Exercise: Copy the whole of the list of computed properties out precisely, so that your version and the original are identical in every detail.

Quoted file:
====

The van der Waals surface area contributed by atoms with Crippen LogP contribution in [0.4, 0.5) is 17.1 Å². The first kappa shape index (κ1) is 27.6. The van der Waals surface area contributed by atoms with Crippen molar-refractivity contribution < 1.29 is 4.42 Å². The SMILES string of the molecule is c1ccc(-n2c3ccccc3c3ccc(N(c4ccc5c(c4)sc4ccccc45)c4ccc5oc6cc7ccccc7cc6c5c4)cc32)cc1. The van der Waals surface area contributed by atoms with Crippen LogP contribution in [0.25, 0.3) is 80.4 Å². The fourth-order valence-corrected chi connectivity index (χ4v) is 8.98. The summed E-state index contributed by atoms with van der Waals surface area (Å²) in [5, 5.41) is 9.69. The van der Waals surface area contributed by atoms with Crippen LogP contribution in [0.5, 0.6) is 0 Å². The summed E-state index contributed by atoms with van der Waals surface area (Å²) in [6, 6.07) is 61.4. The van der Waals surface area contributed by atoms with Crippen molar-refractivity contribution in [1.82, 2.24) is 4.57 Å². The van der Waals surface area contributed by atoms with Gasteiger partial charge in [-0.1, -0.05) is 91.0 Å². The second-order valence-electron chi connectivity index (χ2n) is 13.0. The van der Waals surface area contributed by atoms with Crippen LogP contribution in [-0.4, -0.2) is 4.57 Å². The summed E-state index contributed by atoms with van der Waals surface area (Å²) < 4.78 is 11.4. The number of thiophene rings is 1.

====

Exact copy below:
The van der Waals surface area contributed by atoms with Crippen LogP contribution in [0.4, 0.5) is 17.1 Å². The first kappa shape index (κ1) is 27.6. The van der Waals surface area contributed by atoms with Crippen molar-refractivity contribution < 1.29 is 4.42 Å². The SMILES string of the molecule is c1ccc(-n2c3ccccc3c3ccc(N(c4ccc5c(c4)sc4ccccc45)c4ccc5oc6cc7ccccc7cc6c5c4)cc32)cc1. The van der Waals surface area contributed by atoms with Crippen LogP contribution in [0.25, 0.3) is 80.4 Å². The fourth-order valence-corrected chi connectivity index (χ4v) is 8.98. The summed E-state index contributed by atoms with van der Waals surface area (Å²) in [5, 5.41) is 9.69. The van der Waals surface area contributed by atoms with Crippen LogP contribution in [0.5, 0.6) is 0 Å². The summed E-state index contributed by atoms with van der Waals surface area (Å²) in [6, 6.07) is 61.4. The van der Waals surface area contributed by atoms with Crippen molar-refractivity contribution in [1.82, 2.24) is 4.57 Å². The van der Waals surface area contributed by atoms with Gasteiger partial charge in [-0.1, -0.05) is 91.0 Å². The second-order valence-electron chi connectivity index (χ2n) is 13.0. The van der Waals surface area contributed by atoms with Crippen LogP contribution in [-0.4, -0.2) is 4.57 Å². The summed E-state index contributed by atoms with van der Waals surface area (Å²) < 4.78 is 11.4. The number of thiophene rings is 1.